We’re all Japan now as virus drives low-rates world toward zero


There aren’t many precedents for the trauma that financial markets have suffered this week, as the coronavirus crisis drove U.S. stocks into a bear market and briefly sent yields on every Treasury bond crashing below 1%.

But there may be a precedent for the hole that policy makers find themselves in when the dust has settled. Just not an American one. The developed world’s last great holdout looks like it’s joining the Japanification club.

Amplifying the fear is the fact that central-bank interventions haven’t been able to turn things around like they used to. The plea arising from markets is for governments to step into the breach and use their spending power to shore up economies — in the short run. The Japanese lesson suggests that they might have to do it for quite a while.

“We’re essentially at the Japanese place,” former Treasury Secretary Larry Summers told Bloomberg Television on Thursday. “That’s a place that’s very hard to get out of.”

Conditions that don’t feature much in economics textbooks have been the norm in Japan for decades. Benchmark interest rates have been near zero or below, yet households and businesses still don’t want to borrow, leaving traditional monetary policy without traction. So the government steps in to finance what little growth there is with deficit spending.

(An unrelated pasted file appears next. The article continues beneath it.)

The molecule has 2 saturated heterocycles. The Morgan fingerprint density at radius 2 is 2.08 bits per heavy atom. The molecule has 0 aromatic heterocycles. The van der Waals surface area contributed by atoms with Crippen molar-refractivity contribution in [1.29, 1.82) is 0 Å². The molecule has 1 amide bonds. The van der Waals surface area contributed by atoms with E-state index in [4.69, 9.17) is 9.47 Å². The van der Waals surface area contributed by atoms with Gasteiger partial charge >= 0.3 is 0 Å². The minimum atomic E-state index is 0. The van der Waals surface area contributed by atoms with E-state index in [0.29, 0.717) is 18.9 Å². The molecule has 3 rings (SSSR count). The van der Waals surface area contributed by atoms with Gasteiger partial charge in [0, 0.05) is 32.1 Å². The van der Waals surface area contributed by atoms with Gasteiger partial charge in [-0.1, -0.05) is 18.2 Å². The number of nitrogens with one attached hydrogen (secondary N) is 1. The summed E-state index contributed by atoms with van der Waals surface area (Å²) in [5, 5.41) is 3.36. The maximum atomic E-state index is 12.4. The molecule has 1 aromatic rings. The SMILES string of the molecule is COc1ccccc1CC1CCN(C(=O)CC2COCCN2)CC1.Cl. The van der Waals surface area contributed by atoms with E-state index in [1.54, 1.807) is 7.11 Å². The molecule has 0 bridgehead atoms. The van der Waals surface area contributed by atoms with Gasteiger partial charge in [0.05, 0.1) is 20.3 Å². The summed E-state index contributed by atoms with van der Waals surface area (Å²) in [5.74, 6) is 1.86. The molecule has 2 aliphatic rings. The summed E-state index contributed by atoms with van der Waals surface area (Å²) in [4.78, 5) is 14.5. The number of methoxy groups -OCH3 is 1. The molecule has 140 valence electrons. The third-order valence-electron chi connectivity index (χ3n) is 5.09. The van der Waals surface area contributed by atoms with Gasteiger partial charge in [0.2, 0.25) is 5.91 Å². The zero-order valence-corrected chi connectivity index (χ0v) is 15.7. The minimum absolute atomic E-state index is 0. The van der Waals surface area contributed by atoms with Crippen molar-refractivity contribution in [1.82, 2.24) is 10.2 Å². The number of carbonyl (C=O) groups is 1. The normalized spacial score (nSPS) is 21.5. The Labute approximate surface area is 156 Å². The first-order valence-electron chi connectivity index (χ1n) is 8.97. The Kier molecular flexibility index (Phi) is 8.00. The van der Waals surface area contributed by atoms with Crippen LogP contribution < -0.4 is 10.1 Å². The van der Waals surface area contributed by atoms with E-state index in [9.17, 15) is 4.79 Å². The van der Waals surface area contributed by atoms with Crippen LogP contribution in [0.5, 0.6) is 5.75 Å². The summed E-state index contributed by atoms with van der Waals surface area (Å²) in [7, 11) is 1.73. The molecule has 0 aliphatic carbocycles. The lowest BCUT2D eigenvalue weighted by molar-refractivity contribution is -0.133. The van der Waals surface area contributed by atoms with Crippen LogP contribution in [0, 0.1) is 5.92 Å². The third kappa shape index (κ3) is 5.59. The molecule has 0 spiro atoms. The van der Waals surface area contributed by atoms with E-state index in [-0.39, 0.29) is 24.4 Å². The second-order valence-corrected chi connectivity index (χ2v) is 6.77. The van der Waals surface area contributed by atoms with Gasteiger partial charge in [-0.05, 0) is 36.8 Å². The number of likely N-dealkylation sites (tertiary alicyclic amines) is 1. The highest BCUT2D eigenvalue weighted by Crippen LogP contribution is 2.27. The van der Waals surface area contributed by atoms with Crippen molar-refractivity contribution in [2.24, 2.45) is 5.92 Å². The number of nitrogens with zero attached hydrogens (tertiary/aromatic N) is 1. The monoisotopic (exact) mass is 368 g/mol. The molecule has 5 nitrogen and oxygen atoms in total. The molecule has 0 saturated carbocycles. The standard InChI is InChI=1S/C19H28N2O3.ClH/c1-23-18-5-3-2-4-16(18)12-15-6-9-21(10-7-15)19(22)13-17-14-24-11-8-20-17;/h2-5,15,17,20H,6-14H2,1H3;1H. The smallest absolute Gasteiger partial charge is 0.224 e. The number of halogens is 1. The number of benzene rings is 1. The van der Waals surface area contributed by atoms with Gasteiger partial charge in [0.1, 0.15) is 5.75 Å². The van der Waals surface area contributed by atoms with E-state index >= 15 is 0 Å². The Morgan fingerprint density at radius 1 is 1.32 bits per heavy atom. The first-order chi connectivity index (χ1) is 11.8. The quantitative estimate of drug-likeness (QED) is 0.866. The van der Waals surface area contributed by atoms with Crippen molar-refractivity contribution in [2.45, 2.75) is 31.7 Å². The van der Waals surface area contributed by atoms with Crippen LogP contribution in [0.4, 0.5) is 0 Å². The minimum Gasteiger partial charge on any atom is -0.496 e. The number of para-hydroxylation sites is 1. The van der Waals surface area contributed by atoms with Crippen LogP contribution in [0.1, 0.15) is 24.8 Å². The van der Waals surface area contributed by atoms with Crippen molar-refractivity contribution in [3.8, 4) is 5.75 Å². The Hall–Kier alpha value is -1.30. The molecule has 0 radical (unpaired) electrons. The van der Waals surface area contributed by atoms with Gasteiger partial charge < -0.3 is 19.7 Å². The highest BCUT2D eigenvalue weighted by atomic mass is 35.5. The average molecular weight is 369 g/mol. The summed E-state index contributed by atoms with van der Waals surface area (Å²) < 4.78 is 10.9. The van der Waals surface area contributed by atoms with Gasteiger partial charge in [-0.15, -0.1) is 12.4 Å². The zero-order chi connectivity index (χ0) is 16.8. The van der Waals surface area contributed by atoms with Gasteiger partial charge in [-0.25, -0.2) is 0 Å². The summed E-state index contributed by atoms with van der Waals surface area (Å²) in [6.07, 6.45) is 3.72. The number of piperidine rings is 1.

Since 2008, most developed economies have looked at least a bit like that, and the growing damage inflicted by the coronavirus may be speeding up the convergence. Slow-growing Europe has already gotten used to negative borrowing costs. While the U.S. isn’t there yet, trend-lines are pointing in that direction — posing a challenge to Fed officials when they meet next week.

‘Heading That Way’

“If we define Japanification as the whole yield curve getting to zero, it does seem that the rest of the world is heading that way,” said Paul Sheard, a senior fellow at Harvard University’s Kennedy School. He was in Japan as an academic and financial-market economist in the 1990s and 2000s when its big shift was under way.

Japan-type conditions, exacerbated by the spread of the virus, are the latest test for central banks who are quickly running out of ammo. Soon they’ll have even less, according to traders who are betting that the average benchmark rate in developed economies will hit zero for the first time ever within three months.

Even if the central banks do act, it may not help much. When the Federal Reserve eased policy in an emergency move last week, it did little to reassure markets. Even Fed Chair Jerome Powell conceded that rate cuts can’t fix supply chains thrown into chaos by the coronavirus epidemic.

‘Lost the Plot’

Central banks have other options, like forward guidance to assure borrowers that now’s the time to take out credit, or the kind of lending programs for companies and support for banks that formed part of the European Central Bank’s crisis package announced on Thursday.

But markets were even more underwhelmed by the ECB than the Fed. It’s becoming clear that monetary authorities don’t have the policy room they did during the financial crisis, leaving the onus on governments.